Data is ubiquitous; it underpins every transaction, operation and interaction within today’s organizations. Data needs to be governed, architected and analyzed. Data needs an infrastructure robust enough to offer security, yet agile enough to support a lively set of requirements. In today’s dynamic marketplace, organizations need to consider whether they can continue to compete effectively without a chief data officer (CDO).
Dynamic stewardship of data
The CDO is increasingly the C-suite’s solution to navigating today’s disruptive, dynamic, data-intensive world. It’s a bespoke role that needs to be tailored to the requirements and culture of the business. At the same time, the CDO is responsible for enabling the organization with a core set of capabilities engineered for sensing and responding to changing demands.
In general, the CDO is responsible for the enterprisewide management and use of data as an organizational, often strategic, asset. This role is often tasked with acquiring and managing the capabilities necessary to drive enterprise innovation, transformation and market-facing competitive advantage through the use of data and analytics.
9 times more likely to have business-driven data and analytics governance
7 times more likely to have a big data and analytics strategy
8 times more likely to use big data and analytics technologies pervasively across their organization
5 times more likely to have an Apache Hadoop and Apache Spark platform in place
3 times more likely to outperform peers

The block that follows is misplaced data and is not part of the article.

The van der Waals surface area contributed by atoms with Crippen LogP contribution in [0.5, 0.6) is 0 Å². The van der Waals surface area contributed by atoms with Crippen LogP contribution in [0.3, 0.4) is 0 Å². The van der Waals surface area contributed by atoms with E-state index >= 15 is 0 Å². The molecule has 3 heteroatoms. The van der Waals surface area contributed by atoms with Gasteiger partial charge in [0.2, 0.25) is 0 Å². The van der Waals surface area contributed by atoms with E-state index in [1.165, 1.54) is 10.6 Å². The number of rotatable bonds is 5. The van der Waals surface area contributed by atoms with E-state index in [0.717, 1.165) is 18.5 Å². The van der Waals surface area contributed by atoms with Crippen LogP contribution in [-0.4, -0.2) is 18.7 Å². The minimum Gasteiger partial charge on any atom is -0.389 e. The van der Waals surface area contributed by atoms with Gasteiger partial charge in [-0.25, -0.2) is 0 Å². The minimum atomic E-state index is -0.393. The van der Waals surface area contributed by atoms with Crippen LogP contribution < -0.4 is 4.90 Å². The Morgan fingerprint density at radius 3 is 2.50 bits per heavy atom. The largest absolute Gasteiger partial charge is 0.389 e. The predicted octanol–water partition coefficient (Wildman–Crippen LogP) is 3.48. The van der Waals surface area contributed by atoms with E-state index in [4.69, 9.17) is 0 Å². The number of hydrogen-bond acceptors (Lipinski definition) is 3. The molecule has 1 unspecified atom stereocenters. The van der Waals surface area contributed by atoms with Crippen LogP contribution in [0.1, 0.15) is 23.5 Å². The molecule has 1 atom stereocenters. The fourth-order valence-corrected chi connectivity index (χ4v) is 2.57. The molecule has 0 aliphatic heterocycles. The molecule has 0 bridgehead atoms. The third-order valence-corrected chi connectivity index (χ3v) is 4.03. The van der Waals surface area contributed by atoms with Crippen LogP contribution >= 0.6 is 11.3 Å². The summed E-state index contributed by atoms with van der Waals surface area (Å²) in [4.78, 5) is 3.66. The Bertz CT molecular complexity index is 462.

5 times more likely to use data and analytics to stay ahead of competitors
Given these differentiators, we expect more organizations to embrace the CDO role. Yet, market observations indicate that many organizations fail to define the role clearly; the rate of turnover among CDOs is unusually high with few candidates retaining the role for more than 24 months.
One factor we believe underpins such a high turnover is that the CDO’s role is as multifaceted as it is amorphous: A room of 50 CDOs likely results in 50 very different job descriptions, candidate qualifications and implementation approaches. Organizations are developing and defining the role to fit their unique cultural and organizational objectives.
Through our research, we have identified key patterns for consideration, both before initially appointing a CDO and after the CDO’s appointment to manage the role as capabilities evolve. Leveraging these patterns, we believe executives can make better decisions than ever about the goals, structures and priorities of the CDO role.
In the CDO Playbook report, we use quantitative and qualitative data to answer the key questions in regard to expectations, structure and priorities that every organization needs to consider when creating, or recreating, the CDO role:
What is the primary business goal of the CDO?
What is the scope of the CDO role?
Who should the CDO report to, and who should report to the CDO?